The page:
N.D. prison chief welcomes group calling for reforms to reduce incarcerations
BISMARCK – North Dakota’s top prison official welcomed news Wednesday that more than 100 current and former law enforcement leaders from across the country – including several with ties to the region – will push for reforms to reduce incarcerations and boost public safety.
Director Leann Bertsch said the Department of Corrections and Rehabilitation has more than 1,800 inmates but only 1,300 beds and will likely start shipping inmates to a private prison in Colorado within the next two months because local and regional jails contracted to accept state inmates also are full.
“Basically all the services are taxed at this point,” she said.
To address the issue, the group Law Enforcement Leaders to Reduce Crime and Incarceration announced its policy priorities Wednesday in Washington, D.C., calling for more alternatives to arrest and prosecution, reclassifying some felonies to misdemeanors, reducing or eliminating minimum mandatory sentencing laws and strengthening ties between law enforcement and communities.
Bertsch said the policies are consistent with her stance that the state should be locking up dangerous criminals and looking at other ways to modify the behavior of those who don’t pose a threat to public safety. North Dakota’s inmate population is projected to increase by more than two-thirds in the next decade if current trends continue, and legislative appropriations to the department have more than doubled in the past decade, to $215 million for the current biennium that started July 1.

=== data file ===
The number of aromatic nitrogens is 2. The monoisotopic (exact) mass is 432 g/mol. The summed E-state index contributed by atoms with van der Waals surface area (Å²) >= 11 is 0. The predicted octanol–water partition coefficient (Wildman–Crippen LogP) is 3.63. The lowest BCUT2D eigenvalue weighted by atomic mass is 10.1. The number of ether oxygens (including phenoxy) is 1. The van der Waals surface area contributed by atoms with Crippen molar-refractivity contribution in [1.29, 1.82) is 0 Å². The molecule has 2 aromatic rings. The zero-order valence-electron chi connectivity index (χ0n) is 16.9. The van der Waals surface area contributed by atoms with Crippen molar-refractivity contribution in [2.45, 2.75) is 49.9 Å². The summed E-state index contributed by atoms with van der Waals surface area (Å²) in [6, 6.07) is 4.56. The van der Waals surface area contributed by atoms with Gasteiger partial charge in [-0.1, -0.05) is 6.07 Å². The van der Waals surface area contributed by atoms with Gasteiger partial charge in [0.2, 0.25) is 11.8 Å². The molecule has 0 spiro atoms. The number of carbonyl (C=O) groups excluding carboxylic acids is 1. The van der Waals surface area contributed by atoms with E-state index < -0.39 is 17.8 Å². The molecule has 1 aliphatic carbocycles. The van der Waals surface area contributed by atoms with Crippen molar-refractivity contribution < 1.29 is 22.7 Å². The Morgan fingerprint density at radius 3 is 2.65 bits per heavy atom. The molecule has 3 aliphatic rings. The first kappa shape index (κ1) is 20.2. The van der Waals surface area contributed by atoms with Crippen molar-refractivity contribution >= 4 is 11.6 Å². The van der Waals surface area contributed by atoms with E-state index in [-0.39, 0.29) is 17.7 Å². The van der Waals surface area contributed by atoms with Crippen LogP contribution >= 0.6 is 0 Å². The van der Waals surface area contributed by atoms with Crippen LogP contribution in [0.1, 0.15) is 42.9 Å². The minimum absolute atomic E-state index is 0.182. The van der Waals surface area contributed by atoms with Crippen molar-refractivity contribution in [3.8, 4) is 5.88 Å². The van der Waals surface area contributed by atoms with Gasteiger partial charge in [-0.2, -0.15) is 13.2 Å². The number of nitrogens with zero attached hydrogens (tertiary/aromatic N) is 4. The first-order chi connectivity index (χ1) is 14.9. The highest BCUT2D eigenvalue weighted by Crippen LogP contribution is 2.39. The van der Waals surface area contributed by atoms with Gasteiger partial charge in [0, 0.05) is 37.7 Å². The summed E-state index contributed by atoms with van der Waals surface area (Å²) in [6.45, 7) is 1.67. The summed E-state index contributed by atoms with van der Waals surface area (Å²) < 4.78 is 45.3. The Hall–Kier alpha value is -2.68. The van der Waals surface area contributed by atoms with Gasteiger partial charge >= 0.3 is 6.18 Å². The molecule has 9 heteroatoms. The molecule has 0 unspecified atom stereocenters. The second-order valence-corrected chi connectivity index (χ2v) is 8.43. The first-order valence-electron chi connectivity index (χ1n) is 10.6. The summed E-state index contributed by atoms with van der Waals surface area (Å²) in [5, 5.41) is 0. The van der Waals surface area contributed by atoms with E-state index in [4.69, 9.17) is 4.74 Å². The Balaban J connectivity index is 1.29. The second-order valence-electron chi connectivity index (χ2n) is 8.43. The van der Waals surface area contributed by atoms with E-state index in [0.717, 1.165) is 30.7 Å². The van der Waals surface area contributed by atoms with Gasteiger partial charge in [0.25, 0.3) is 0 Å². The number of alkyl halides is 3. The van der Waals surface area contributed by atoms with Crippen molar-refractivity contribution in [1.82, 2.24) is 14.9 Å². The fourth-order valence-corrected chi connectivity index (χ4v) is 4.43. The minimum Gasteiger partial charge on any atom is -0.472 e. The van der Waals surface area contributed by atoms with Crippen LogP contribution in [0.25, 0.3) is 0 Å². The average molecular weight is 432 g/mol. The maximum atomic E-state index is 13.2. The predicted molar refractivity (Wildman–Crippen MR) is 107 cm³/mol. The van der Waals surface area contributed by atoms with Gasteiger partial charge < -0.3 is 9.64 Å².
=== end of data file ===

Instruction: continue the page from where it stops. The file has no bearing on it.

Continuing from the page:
“I think it’s pretty gratifying to see other individuals in other areas of the criminal justice system recognizing that we need to do something different other than building more prisons,” she said.
The group, a project of the Brennan Center for Justice at the New York University School of Law, says government spending on jails and prisons has increased by almost 400 percent over the past 30 years, with the nation’s prison system now costing $80 billion a year.
Ronal Serpas, former superintendent of the New Orleans Police Department and the group’s co-chairman, said the way the country is currently approaching criminal justice does not ensure public safety.
“In fact, it makes our jobs much more difficult. Arresting and imprisoning low-level offenders prevents us from dedicating that time to serious offenders and repeat violent offenders,” he said.
President Barack Obama was scheduled to host members of the group at the White House on Thursday to discuss their effort.
Member Tim Purdon, a former U.S. attorney for North Dakota and current partner at Robins Kaplan law firm in Bismarck, said states including California, New York and Texas have shown that it’s possible to reduce prison populations and crimes rates simultaneously.
North Dakota can do both by spending more on mental health services and drug addiction treatment, which in turn will reduce spending on corrections, Purdon said.
“If you did that, the Department of Corrections wouldn’t need to be warehousing these guys,” he said.
Cass County Sheriff Paul Laney, also a member of the group, echoed Purdon’s sentiments, saying county sheriffs “are the providers of the largest mental health institutions in the world, and that’s our biggest problem.”
The Cass County Jail was last expanded in 2007, but officials are already studying the need for additional space, with inmate counts consistently running between 250 and 290 for the 348-bed facility, he said.
While advocating for more mental health and addiction services to “treat the root of the problem and not the results,” Laney said he also knows the public will demand accountability.
“I’m not saying by any means that we give a free pass to people who commit burglaries because they have a drug problem,” he said. “But if it’s a nonviolent crime and they can be sentenced to treatment and be cured, they’re probably not going to be out committing a burglary to feed a drug habit.”
The North Dakota Legislature has assigned an interim Incarceration Issues Committee to study treatment options, pretrial services, sentencing alternatives and other issues that may help reduce the state’s prison population.